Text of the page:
How we manage the authentication & authorisation our AWS Estate

We look at how we've setup the access control for the ATLAS AWS Subscriptions and why we've made the architecture decisions that we've made.

How we manage the authentication & authorisation our AWS Estate
6 min read

This post is the first of what I'm hoping will be a fairly interesting series of technology focused blog posts and will be looking at some of the technical areas that the team have been working on recently, and that are either super interesting, or just seemed to be really poorly documented!

We start the series off in AWS land, for those of you that don't know, AWS (Amazon Web Services) is an online cloud provider, and is one of the big hitters in the field. AWS have been established since 2006 and have evolved significantly since then, and are key infrastructure provider for thousands of companies throughout the world.

Here at ATLAS, we've been growing our AWS Portfolio over the last 12-18 months, and as we continue to grow our in-house portfolio of bespoke software solutions, along with working more heavily with our clients in their digital transformation journeys we've started reaching the point where we're creating brand new AWS accounts on a far more regular basis than we ever historically had thought we would. First though, some background on why this is important.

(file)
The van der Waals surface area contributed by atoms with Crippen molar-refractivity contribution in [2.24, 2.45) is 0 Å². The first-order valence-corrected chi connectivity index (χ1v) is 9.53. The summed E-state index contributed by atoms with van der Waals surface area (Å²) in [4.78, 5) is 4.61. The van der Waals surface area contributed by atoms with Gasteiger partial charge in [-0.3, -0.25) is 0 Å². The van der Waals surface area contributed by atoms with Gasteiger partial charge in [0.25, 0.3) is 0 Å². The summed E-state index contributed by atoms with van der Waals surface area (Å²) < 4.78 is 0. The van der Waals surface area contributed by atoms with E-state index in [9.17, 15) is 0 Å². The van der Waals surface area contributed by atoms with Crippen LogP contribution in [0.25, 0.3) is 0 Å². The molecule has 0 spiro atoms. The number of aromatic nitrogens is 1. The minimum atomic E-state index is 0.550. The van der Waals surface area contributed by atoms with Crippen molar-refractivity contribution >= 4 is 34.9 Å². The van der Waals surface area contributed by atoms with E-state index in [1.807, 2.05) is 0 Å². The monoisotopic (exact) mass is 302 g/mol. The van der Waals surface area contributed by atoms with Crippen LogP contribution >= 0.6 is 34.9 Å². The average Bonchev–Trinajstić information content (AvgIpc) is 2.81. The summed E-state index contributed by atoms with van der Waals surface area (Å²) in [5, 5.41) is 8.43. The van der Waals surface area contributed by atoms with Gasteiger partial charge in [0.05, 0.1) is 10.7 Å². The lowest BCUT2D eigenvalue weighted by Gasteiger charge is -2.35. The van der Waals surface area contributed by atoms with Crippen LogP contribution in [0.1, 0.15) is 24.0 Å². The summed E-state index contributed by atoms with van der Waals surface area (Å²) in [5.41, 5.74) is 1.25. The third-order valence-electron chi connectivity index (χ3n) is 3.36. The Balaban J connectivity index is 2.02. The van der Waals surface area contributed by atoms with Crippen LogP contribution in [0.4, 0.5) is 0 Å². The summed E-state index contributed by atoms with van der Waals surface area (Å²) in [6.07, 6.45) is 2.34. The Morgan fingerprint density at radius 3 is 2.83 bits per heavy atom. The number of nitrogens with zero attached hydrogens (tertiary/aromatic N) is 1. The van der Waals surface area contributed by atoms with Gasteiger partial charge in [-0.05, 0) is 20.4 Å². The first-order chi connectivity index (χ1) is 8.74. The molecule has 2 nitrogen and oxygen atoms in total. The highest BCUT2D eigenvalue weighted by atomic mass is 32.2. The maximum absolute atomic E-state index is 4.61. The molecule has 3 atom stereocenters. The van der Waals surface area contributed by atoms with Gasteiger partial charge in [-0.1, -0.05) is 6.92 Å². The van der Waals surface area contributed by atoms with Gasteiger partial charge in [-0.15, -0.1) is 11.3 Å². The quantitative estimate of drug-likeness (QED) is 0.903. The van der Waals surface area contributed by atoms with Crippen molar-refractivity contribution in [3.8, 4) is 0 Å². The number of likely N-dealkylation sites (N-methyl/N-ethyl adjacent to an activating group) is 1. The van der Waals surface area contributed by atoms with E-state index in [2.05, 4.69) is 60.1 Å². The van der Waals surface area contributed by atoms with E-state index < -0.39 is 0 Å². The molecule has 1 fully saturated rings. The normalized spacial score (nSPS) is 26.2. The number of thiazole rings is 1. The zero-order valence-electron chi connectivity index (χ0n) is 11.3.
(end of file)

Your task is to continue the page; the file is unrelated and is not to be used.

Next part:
The Background

For some time now, ATLAS has owned the Superior-Networks hosting company, Superior Networks provide VPS hosting for a range of clients ranging from students and enthusiasts, to large businesses looking for value server hosting.

Our current approach when it comes to hosting applications is to adopt what's called "Cloud First", this means if we can find a SaaS provider that will host the solution for us, we will. Around 12 months ago now we moved our corporate Atlassian Jira, BitBucket and Confluence into the cloud using the Atlassian offering, and we've continued to re-evaluate what we need to host outside of a cloud provider. Where ATLAS would have a requirement to use a virtual machine such as Azure's Virtual Machines or AWS's EC2 instances, we use Superior-Networks VPS's.

We have also so far primarily adopted AWS as our primary cloud provider, in short it's because it's the technology stack that our team have the most experience with, and we can be most effective working in the AWS environments. We require that any of our projects have their own isolated AWS accounts with separate access control on a per-account basis, and that every 'Environment' within a project should have it's own account, for example if Project Z needs a Sandbox, Development Environment, Staging Environment, User Acceptance Environment, Reference Environment and Operational Environment, we would provision 6 separate AWS accounts for the project.

We have adopted this model of AWS accounts on the grounds that it significantly reduces the "Blast Zone" in the event that we have to destroy one of the accounts for any reason, be that to make cost savings, due to a security breach or because it's just no longer required. There is a near 0 cost in setting up new accounts, so it makes sense to maintain a greater number of accounts with a smaller risk of incident within each of those accounts.